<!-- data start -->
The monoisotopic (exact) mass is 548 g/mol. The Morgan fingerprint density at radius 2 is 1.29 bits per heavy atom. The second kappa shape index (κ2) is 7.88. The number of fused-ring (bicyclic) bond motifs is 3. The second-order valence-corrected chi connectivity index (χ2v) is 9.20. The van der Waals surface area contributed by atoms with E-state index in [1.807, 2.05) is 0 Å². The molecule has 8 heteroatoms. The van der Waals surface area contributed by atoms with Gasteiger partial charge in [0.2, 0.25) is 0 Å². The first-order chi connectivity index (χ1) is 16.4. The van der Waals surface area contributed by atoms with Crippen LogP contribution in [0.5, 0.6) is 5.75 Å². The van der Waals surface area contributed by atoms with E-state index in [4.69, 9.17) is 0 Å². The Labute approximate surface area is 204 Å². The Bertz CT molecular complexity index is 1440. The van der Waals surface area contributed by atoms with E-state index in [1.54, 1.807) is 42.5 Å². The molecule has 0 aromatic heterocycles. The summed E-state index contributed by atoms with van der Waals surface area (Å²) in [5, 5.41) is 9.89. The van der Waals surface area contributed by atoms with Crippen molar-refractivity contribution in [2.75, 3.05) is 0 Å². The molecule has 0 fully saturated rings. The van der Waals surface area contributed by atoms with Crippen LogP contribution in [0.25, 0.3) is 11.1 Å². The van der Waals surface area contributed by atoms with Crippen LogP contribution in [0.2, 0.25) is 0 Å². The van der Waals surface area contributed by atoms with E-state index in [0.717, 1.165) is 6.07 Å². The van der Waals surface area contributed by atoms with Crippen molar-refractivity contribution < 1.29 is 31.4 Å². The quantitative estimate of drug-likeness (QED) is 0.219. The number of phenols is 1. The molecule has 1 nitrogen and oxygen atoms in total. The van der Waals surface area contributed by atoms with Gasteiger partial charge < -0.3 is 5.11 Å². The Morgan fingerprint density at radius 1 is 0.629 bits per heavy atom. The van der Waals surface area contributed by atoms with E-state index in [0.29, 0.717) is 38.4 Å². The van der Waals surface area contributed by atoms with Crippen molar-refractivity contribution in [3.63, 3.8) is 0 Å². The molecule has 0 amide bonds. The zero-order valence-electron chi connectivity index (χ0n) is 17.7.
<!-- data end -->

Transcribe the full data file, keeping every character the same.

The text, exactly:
The monoisotopic (exact) mass is 548 g/mol. The Morgan fingerprint density at radius 2 is 1.29 bits per heavy atom. The second kappa shape index (κ2) is 7.88. The number of fused-ring (bicyclic) bond motifs is 3. The second-order valence-corrected chi connectivity index (χ2v) is 9.20. The van der Waals surface area contributed by atoms with E-state index in [1.807, 2.05) is 0 Å². The molecule has 8 heteroatoms. The van der Waals surface area contributed by atoms with Gasteiger partial charge in [0.2, 0.25) is 0 Å². The first-order chi connectivity index (χ1) is 16.4. The van der Waals surface area contributed by atoms with Crippen LogP contribution in [0.5, 0.6) is 5.75 Å². The van der Waals surface area contributed by atoms with E-state index in [4.69, 9.17) is 0 Å². The Labute approximate surface area is 204 Å². The Bertz CT molecular complexity index is 1440. The van der Waals surface area contributed by atoms with E-state index in [1.54, 1.807) is 42.5 Å². The molecule has 0 aromatic heterocycles. The summed E-state index contributed by atoms with van der Waals surface area (Å²) in [5, 5.41) is 9.89. The van der Waals surface area contributed by atoms with Crippen molar-refractivity contribution in [2.75, 3.05) is 0 Å². The molecule has 0 fully saturated rings. The van der Waals surface area contributed by atoms with Crippen LogP contribution in [0.25, 0.3) is 11.1 Å². The van der Waals surface area contributed by atoms with Crippen LogP contribution in [0.2, 0.25) is 0 Å². The van der Waals surface area contributed by atoms with E-state index in [0.717, 1.165) is 6.07 Å². The van der Waals surface area contributed by atoms with Crippen molar-refractivity contribution < 1.29 is 31.4 Å². The quantitative estimate of drug-likeness (QED) is 0.219. The number of phenols is 1. The molecule has 1 nitrogen and oxygen atoms in total. The van der Waals surface area contributed by atoms with Gasteiger partial charge < -0.3 is 5.11 Å². The Morgan fingerprint density at radius 1 is 0.629 bits per heavy atom. The van der Waals surface area contributed by atoms with E-state index in [0.29, 0.717) is 38.4 Å². The van der Waals surface area contributed by atoms with Crippen molar-refractivity contribution in [3.63, 3.8) is 0 Å². The molecule has 0 amide bonds. The zero-order valence-electron chi connectivity index (χ0n) is 17.7.